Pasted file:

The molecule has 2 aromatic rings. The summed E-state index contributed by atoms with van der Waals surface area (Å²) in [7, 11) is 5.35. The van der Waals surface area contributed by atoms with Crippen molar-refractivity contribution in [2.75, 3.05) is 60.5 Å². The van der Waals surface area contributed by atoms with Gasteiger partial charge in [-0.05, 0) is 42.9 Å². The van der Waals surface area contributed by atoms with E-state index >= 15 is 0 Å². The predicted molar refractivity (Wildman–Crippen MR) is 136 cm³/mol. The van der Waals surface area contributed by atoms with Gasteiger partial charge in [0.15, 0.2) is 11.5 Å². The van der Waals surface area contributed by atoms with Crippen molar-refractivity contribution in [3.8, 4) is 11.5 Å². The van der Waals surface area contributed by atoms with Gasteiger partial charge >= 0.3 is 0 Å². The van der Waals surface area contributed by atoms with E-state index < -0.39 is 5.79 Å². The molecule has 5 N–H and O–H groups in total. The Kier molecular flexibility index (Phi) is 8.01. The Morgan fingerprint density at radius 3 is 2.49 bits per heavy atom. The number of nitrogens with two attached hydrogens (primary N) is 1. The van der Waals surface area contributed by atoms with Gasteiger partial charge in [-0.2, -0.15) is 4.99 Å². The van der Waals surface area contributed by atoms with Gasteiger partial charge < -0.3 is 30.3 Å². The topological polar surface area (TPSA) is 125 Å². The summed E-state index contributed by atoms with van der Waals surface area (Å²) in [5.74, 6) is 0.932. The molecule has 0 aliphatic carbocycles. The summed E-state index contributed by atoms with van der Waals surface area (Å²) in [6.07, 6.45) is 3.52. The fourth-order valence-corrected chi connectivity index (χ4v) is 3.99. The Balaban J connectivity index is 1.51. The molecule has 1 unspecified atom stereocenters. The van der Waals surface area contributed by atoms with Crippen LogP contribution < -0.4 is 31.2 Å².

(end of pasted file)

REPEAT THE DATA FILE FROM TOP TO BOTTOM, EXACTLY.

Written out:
The molecule has 2 aromatic rings. The summed E-state index contributed by atoms with van der Waals surface area (Å²) in [7, 11) is 5.35. The van der Waals surface area contributed by atoms with Crippen molar-refractivity contribution in [2.75, 3.05) is 60.5 Å². The van der Waals surface area contributed by atoms with Gasteiger partial charge in [-0.05, 0) is 42.9 Å². The van der Waals surface area contributed by atoms with E-state index >= 15 is 0 Å². The predicted molar refractivity (Wildman–Crippen MR) is 136 cm³/mol. The van der Waals surface area contributed by atoms with Gasteiger partial charge in [0.15, 0.2) is 11.5 Å². The van der Waals surface area contributed by atoms with Crippen molar-refractivity contribution in [3.8, 4) is 11.5 Å². The van der Waals surface area contributed by atoms with Gasteiger partial charge >= 0.3 is 0 Å². The van der Waals surface area contributed by atoms with E-state index < -0.39 is 5.79 Å². The molecule has 5 N–H and O–H groups in total. The Kier molecular flexibility index (Phi) is 8.01. The Morgan fingerprint density at radius 3 is 2.49 bits per heavy atom. The number of nitrogens with two attached hydrogens (primary N) is 1. The van der Waals surface area contributed by atoms with Gasteiger partial charge in [-0.2, -0.15) is 4.99 Å². The van der Waals surface area contributed by atoms with Gasteiger partial charge < -0.3 is 30.3 Å². The topological polar surface area (TPSA) is 125 Å². The summed E-state index contributed by atoms with van der Waals surface area (Å²) in [5.74, 6) is 0.932. The molecule has 0 aliphatic carbocycles. The summed E-state index contributed by atoms with van der Waals surface area (Å²) in [6.07, 6.45) is 3.52. The fourth-order valence-corrected chi connectivity index (χ4v) is 3.99. The Balaban J connectivity index is 1.51. The molecule has 1 unspecified atom stereocenters. The van der Waals surface area contributed by atoms with Crippen LogP contribution < -0.4 is 31.2 Å².